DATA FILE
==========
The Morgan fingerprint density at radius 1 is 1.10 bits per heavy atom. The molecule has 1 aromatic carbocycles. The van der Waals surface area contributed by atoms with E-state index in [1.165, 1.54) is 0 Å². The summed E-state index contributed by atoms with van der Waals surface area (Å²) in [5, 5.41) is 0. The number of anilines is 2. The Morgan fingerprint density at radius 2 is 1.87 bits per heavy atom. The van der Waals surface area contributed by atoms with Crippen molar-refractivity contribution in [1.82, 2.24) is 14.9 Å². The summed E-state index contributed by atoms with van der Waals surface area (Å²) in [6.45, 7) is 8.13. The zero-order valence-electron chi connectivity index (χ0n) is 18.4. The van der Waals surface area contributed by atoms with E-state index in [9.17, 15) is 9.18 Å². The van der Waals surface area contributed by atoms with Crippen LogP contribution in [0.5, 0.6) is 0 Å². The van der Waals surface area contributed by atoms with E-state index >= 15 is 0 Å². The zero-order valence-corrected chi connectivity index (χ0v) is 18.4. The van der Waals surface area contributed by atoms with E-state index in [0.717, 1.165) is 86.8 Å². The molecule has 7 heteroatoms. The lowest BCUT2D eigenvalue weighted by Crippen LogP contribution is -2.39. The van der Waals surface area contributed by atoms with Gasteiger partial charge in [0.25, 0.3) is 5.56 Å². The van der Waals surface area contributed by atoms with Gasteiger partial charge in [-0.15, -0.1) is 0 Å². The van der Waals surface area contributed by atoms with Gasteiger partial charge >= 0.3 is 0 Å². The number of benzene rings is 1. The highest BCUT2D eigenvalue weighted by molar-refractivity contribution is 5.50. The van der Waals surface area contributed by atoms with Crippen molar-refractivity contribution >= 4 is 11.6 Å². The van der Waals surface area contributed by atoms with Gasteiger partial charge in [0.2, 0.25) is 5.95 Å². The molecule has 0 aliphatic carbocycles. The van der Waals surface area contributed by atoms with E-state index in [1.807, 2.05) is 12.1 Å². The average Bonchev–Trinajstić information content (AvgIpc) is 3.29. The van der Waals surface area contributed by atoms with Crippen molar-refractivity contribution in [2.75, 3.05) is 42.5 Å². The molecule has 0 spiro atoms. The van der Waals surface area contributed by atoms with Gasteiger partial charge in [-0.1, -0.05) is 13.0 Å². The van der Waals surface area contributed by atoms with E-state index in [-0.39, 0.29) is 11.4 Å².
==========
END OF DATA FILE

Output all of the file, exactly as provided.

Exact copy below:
The Morgan fingerprint density at radius 1 is 1.10 bits per heavy atom. The molecule has 1 aromatic carbocycles. The van der Waals surface area contributed by atoms with E-state index in [1.165, 1.54) is 0 Å². The summed E-state index contributed by atoms with van der Waals surface area (Å²) in [5, 5.41) is 0. The number of anilines is 2. The Morgan fingerprint density at radius 2 is 1.87 bits per heavy atom. The van der Waals surface area contributed by atoms with Crippen molar-refractivity contribution in [1.82, 2.24) is 14.9 Å². The summed E-state index contributed by atoms with van der Waals surface area (Å²) in [6.45, 7) is 8.13. The zero-order valence-electron chi connectivity index (χ0n) is 18.4. The van der Waals surface area contributed by atoms with E-state index in [9.17, 15) is 9.18 Å². The van der Waals surface area contributed by atoms with Crippen LogP contribution in [0.5, 0.6) is 0 Å². The van der Waals surface area contributed by atoms with E-state index >= 15 is 0 Å². The zero-order valence-corrected chi connectivity index (χ0v) is 18.4. The van der Waals surface area contributed by atoms with E-state index in [0.717, 1.165) is 86.8 Å². The molecule has 7 heteroatoms. The lowest BCUT2D eigenvalue weighted by Crippen LogP contribution is -2.39. The van der Waals surface area contributed by atoms with Gasteiger partial charge in [0.25, 0.3) is 5.56 Å². The van der Waals surface area contributed by atoms with Gasteiger partial charge in [-0.15, -0.1) is 0 Å². The van der Waals surface area contributed by atoms with Gasteiger partial charge >= 0.3 is 0 Å². The number of benzene rings is 1. The highest BCUT2D eigenvalue weighted by molar-refractivity contribution is 5.50. The van der Waals surface area contributed by atoms with Crippen molar-refractivity contribution >= 4 is 11.6 Å². The van der Waals surface area contributed by atoms with Gasteiger partial charge in [0.2, 0.25) is 5.95 Å². The molecule has 0 aliphatic carbocycles. The van der Waals surface area contributed by atoms with E-state index in [1.807, 2.05) is 12.1 Å². The average Bonchev–Trinajstić information content (AvgIpc) is 3.29. The van der Waals surface area contributed by atoms with Crippen molar-refractivity contribution in [2.75, 3.05) is 42.5 Å². The molecule has 0 spiro atoms. The van der Waals surface area contributed by atoms with Gasteiger partial charge in [-0.1, -0.05) is 13.0 Å². The van der Waals surface area contributed by atoms with E-state index in [-0.39, 0.29) is 11.4 Å².